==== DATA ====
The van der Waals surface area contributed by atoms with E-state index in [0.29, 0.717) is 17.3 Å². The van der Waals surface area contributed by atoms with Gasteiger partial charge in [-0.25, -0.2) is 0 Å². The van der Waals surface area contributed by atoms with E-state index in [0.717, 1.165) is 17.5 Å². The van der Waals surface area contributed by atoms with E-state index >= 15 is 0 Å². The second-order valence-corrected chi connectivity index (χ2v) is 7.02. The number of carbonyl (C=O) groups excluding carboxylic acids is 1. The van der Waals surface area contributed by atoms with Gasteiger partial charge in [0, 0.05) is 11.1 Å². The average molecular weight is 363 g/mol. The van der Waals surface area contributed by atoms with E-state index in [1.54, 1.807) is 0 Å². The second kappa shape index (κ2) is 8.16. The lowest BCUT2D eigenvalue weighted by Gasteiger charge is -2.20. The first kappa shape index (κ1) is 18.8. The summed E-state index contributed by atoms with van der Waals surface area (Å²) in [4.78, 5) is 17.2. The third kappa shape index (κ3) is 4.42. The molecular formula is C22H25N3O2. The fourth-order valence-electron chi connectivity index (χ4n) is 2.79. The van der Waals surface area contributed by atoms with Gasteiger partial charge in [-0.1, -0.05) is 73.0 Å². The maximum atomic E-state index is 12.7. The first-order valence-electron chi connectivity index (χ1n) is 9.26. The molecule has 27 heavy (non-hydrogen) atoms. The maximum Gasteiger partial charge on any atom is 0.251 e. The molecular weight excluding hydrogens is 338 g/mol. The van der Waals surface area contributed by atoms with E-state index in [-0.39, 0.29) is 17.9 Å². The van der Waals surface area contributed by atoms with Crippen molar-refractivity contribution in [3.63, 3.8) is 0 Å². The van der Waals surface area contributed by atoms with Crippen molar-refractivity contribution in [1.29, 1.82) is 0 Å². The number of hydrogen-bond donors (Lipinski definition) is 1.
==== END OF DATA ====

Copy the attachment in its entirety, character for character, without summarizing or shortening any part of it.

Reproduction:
The van der Waals surface area contributed by atoms with E-state index in [0.29, 0.717) is 17.3 Å². The van der Waals surface area contributed by atoms with Gasteiger partial charge in [-0.25, -0.2) is 0 Å². The van der Waals surface area contributed by atoms with E-state index in [0.717, 1.165) is 17.5 Å². The van der Waals surface area contributed by atoms with E-state index >= 15 is 0 Å². The second-order valence-corrected chi connectivity index (χ2v) is 7.02. The number of carbonyl (C=O) groups excluding carboxylic acids is 1. The van der Waals surface area contributed by atoms with Gasteiger partial charge in [0, 0.05) is 11.1 Å². The average molecular weight is 363 g/mol. The van der Waals surface area contributed by atoms with E-state index in [1.54, 1.807) is 0 Å². The second kappa shape index (κ2) is 8.16. The lowest BCUT2D eigenvalue weighted by Gasteiger charge is -2.20. The first kappa shape index (κ1) is 18.8. The summed E-state index contributed by atoms with van der Waals surface area (Å²) in [4.78, 5) is 17.2. The third kappa shape index (κ3) is 4.42. The molecular formula is C22H25N3O2. The fourth-order valence-electron chi connectivity index (χ4n) is 2.79. The van der Waals surface area contributed by atoms with Gasteiger partial charge in [-0.1, -0.05) is 73.0 Å². The maximum atomic E-state index is 12.7. The first-order valence-electron chi connectivity index (χ1n) is 9.26. The molecule has 27 heavy (non-hydrogen) atoms. The maximum Gasteiger partial charge on any atom is 0.251 e. The molecular weight excluding hydrogens is 338 g/mol. The van der Waals surface area contributed by atoms with E-state index in [-0.39, 0.29) is 17.9 Å². The van der Waals surface area contributed by atoms with Crippen molar-refractivity contribution in [3.63, 3.8) is 0 Å². The van der Waals surface area contributed by atoms with Crippen molar-refractivity contribution in [1.29, 1.82) is 0 Å². The number of hydrogen-bond donors (Lipinski definition) is 1.